Drug Abuse Is Reaching Critical Mass

There is definitely a growing drug abuse in the United States. The amount of Americans addicted to heroin and methamphetamine is spiraling out of control. Our criminal justice system is overwhelmed with arrests for addicts and dealers and is struggling to handle the caseload. Amidst this epidemic America’s hardline stance on drug abuse is getting some criticism. Rather than look at drug addicts as victims who suffer from a disease, some people feel addicts are seen as criminals who break the law without regard for consequences. This is a very problematic way to look at drug abuse, and is one of the contributing factors behind our jails and prisons becoming overcrowded.

Strict drug laws aren’t doing much to combat the growing problem of substance abuse. Research conducted by the Centers for Disease Control shows that heroin use has increased over 60% in the past decade. Americans across the country are falling victim to this dangerous drug.

Death from Heroin Overdose

In Buffalo, New York, a person has died from a heroin overdose every day for the first ten days of March. If that is not scary enough, a total of 25 Buffalo residents have died from heroin overdoses since the beginning of 2016. In Michigan, deaths from heroin and OxyContin overdoses have risen by 14% in 2014 and continue to climb. In North Carolina alone, 1,380 people died from heroin overdoses in 2015.

Rehabilitating Prisoners in Prison

Lawmakers have been trying to find a way to get drugs off of our streets for some time, but nothing has been working. Legislators are starting to see that draconian laws are not a deterrent. Congress has recently proposed a law that is aimed at helping heroin addicts rather than punishing them. Under this new law, even drug addicts in prison will be sent to rehabilitation clinics where they can try to beat their addiction. With this new law comes stricter regulations for a prescription for painkillers like morphine and OxyContin, which are said to be the gateway drugs that throw users into a cycle of drug abuse and dependency.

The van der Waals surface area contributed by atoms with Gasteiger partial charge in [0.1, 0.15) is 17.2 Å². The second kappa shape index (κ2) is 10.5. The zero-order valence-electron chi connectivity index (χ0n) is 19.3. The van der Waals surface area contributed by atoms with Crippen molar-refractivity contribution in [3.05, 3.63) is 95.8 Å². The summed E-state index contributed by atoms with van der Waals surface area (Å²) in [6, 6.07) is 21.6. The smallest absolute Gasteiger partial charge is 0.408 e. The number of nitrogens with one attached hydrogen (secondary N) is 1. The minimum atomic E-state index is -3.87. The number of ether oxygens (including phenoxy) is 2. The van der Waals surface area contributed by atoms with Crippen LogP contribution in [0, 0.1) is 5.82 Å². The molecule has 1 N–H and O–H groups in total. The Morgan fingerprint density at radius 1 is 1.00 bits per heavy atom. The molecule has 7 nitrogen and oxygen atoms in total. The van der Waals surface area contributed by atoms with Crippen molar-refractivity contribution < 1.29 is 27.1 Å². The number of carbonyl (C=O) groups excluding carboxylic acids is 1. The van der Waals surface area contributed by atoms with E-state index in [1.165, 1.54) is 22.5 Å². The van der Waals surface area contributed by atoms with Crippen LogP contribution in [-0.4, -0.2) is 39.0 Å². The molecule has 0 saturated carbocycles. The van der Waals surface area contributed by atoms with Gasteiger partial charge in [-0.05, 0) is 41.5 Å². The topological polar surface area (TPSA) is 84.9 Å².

Fighting Heroin Addiction

Drug Abuse

Heroin addiction is brutal. It’s suffocating. It traps people in a cycle where they need to take maintenance doses just to get through the day. It destroys families, friendships, and lives. Here are some ways you can help combat this growing problem:

Consider alternative pain medications and treatments rather than narcotics.

If you are being prescribed opioids talk to your doctor and find out what you can do to prevent addiction.

Lock your medication away from your children.

Don’t hold onto controlled substances. If you don’t finish a prescription of pain pills, safely dispose of them. You can contact your local police department for help with disposing on any unused drugs.

Understand that addiction can happen to anyone, even you.

Just because painkillers are legal and prescribed doesn’t make them any less dangerous than heroin. Many people became addicted to heroin after experimenting with pain pills.

Drug Abuse Conclusion

In order to better protect our communities, we need to combat this problem. The war on drugs is an abstract war. It is not against a tangible enemy. You don’t win the war on drugs by cracking zero tolerance policies that lock first-time offenders away in prison. You win the war on drugs through rehabilitation and education.